Researchers have said between five and 40 coronavirus cases in 1,000 will result in death. A study followed a small group of people infected with the COVID-19 virus from diagnosis to hospital discharge or death. The study was able to determine the biggest risk factors for death from coronavirus.
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Being of an older age, showing signs of sepsis and having blood clotting issues when admitted to hospital are key risk factors associated with higher risk of death from the new coronavirus according to a new observational study of 191 patients with confirmed COVID-19 from two hospitals in China.
The new study is the first time researchers have examined risk factors associated with severe disease and death in hospitalised adults who’ve either died or have been discharged from hospital.
The study involved 191 patients, 137 were discharged and 54 died in hospital.
Why are these the three biggest risk factors for potential death from coronavirus?
Being of an older age puts a person at higher risk of death from coronavirus duet to having a Sequential Organ Failure Assessment (SOFA).
The elderly, especially those with preexisting conditions like diabetes, heart disease and lung disease, may be severely affected by the new virus.
From 70 to 85 percent of all flu-related deaths and 50 to 70 percent of flu-related hospitalisations, occur among those 65 years and over, according to the CDC.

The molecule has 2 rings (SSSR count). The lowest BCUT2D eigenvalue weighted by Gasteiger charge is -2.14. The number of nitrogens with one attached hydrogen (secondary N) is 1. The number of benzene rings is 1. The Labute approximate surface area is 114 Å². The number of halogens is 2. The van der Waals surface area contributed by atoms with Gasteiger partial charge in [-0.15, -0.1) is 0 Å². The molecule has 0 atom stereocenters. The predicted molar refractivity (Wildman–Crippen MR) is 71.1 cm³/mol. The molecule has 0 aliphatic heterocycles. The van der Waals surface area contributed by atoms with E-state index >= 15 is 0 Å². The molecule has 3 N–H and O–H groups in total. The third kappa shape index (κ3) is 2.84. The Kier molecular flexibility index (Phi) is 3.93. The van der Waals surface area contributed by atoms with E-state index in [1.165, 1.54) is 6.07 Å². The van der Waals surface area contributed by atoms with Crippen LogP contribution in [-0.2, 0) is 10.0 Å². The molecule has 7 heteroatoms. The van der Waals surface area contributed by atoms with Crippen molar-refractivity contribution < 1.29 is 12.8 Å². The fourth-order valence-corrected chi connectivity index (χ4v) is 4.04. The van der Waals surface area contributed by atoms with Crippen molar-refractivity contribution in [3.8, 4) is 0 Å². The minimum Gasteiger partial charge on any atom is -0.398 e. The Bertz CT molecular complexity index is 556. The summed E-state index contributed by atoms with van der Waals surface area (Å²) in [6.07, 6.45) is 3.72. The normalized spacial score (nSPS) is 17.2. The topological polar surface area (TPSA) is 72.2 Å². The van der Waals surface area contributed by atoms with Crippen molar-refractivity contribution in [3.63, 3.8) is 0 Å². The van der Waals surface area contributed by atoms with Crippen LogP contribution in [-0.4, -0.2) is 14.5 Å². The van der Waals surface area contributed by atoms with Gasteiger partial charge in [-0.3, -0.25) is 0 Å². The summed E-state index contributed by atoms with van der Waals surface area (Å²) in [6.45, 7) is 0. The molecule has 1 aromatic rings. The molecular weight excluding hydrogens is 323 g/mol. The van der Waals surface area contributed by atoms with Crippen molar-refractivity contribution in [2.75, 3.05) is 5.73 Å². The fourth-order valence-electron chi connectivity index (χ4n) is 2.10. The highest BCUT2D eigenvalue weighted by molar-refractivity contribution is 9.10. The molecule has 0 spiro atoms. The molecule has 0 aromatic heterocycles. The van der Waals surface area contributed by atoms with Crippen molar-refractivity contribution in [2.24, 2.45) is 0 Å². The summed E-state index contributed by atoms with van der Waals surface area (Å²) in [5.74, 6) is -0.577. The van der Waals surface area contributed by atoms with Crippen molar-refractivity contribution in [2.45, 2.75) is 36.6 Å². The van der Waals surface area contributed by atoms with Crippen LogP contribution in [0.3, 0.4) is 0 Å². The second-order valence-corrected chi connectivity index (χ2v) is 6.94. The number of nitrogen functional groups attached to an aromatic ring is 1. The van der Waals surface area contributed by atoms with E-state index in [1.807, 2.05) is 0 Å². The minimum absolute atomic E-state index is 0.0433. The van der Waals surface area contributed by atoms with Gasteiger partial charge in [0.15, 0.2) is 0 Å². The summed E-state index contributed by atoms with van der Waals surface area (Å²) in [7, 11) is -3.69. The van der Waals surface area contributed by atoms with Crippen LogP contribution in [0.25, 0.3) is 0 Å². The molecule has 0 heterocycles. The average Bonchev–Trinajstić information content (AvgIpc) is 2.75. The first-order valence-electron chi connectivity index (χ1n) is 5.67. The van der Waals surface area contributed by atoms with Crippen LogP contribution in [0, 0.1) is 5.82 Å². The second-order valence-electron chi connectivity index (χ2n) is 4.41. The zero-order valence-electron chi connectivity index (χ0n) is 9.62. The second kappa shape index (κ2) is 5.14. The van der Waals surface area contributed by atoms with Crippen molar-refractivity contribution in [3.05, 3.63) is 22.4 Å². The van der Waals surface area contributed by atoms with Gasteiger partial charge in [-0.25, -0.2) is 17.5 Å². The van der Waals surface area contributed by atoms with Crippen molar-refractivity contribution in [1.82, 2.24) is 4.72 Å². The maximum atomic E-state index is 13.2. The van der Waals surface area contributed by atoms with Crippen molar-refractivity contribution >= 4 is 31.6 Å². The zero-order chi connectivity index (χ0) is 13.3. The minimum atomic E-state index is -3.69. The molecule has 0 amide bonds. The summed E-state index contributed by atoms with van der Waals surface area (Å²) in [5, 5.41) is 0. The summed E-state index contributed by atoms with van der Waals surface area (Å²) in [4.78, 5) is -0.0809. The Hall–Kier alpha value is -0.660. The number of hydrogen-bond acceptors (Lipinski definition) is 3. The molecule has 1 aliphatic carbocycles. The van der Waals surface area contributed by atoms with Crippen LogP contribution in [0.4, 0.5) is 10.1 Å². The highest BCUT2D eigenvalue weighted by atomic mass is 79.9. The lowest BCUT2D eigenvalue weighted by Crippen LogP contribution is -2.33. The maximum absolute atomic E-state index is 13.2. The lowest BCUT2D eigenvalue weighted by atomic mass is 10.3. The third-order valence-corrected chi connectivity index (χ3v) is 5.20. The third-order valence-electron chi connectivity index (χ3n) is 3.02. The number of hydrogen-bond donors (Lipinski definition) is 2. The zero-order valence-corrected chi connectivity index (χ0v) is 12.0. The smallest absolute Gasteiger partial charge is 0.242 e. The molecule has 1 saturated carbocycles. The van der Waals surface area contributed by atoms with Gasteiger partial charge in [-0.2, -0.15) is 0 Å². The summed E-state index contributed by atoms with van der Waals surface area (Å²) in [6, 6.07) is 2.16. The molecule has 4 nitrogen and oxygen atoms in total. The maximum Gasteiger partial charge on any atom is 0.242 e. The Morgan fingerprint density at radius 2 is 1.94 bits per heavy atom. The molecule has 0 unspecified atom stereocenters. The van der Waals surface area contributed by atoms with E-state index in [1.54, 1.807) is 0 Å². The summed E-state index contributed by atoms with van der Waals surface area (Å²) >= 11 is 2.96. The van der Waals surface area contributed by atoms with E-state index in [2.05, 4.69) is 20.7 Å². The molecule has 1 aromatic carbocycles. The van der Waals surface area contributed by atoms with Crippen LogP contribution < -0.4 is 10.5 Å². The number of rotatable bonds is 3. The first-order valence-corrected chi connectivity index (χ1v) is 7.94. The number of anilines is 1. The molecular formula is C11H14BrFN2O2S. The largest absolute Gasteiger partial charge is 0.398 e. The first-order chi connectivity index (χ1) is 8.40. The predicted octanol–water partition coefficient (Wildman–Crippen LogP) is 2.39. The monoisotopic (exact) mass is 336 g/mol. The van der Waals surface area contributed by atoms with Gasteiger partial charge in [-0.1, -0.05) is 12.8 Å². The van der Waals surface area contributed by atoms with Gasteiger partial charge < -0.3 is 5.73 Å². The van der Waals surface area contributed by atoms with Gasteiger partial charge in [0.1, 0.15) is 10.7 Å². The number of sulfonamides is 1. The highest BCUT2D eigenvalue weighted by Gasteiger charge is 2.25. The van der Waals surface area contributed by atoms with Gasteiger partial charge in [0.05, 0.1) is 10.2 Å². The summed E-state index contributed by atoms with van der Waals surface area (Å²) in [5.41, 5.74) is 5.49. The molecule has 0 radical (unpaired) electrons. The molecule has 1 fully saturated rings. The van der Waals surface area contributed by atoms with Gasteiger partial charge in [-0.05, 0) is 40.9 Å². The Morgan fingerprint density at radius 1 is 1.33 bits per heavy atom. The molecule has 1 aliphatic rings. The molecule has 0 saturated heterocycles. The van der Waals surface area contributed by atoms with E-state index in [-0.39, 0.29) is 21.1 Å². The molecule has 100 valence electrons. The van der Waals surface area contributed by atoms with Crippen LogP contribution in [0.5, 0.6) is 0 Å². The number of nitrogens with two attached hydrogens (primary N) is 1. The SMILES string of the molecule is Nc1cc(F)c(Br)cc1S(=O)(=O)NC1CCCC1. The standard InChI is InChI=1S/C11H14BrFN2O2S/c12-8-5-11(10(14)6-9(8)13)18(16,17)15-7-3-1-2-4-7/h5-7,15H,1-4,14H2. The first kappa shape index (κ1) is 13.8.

Dr Nagendra Gupta said: “Based on all the data we have been receiving so far, it appears that elderly people, especially those with multiple comorbid codlins are affected more severely.”
Sepsis is a severe health problem sparked by the body’s reaction to infection. When a person gets an infection, the body fights back, releasing chemicals into the bloodstream to kill the harmful bacteria or viruses.
At its most severe, the body’s response to an infection can cause dangerously low blood pressure.
Sepsis is the result of a massive immune response to bacterial infection that gets into the blood.
It often leads to organ failure or injury.
Having sepsis increases a person’s risk of death from COVID-19.
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Blood clotting issues
Centers for Disease Control and Prevention said: “Blood clots include deep vein thrombosis and pulmonary embolism which are serious but preventable medical conditions.
“Injury to a vein, often caused by fractures, severe muscle injury or major surgery, can increase the risk for developing blood clots.
“A clot that occurs from a hospitalisation, surgery or other healthcare treatment or procedure is called a healthcare-associated venous thromboembolism.
“About 50 percent of blood clots are healthcare-associated.”
The team also found that people with covid-19 continue to shed the virus, and so might be able to infect others, for around 20 days, or until they die.
“The extended viral shedding noted in our study has important implications for guiding decisions around isolation precautions and antiviral treatment in patients with confirmed covid-19,” said Cao.
“Poorer outcomes in older people may be due, in part, to the age-related weakening of the immune system and increased inflammation that could promote viral replication and more prolonged responses to inflammation, causing lasting damage to the heart, brain and other organs,” added study co-author Zhibo Liu at Jinyintan Hospital in Wuhan.
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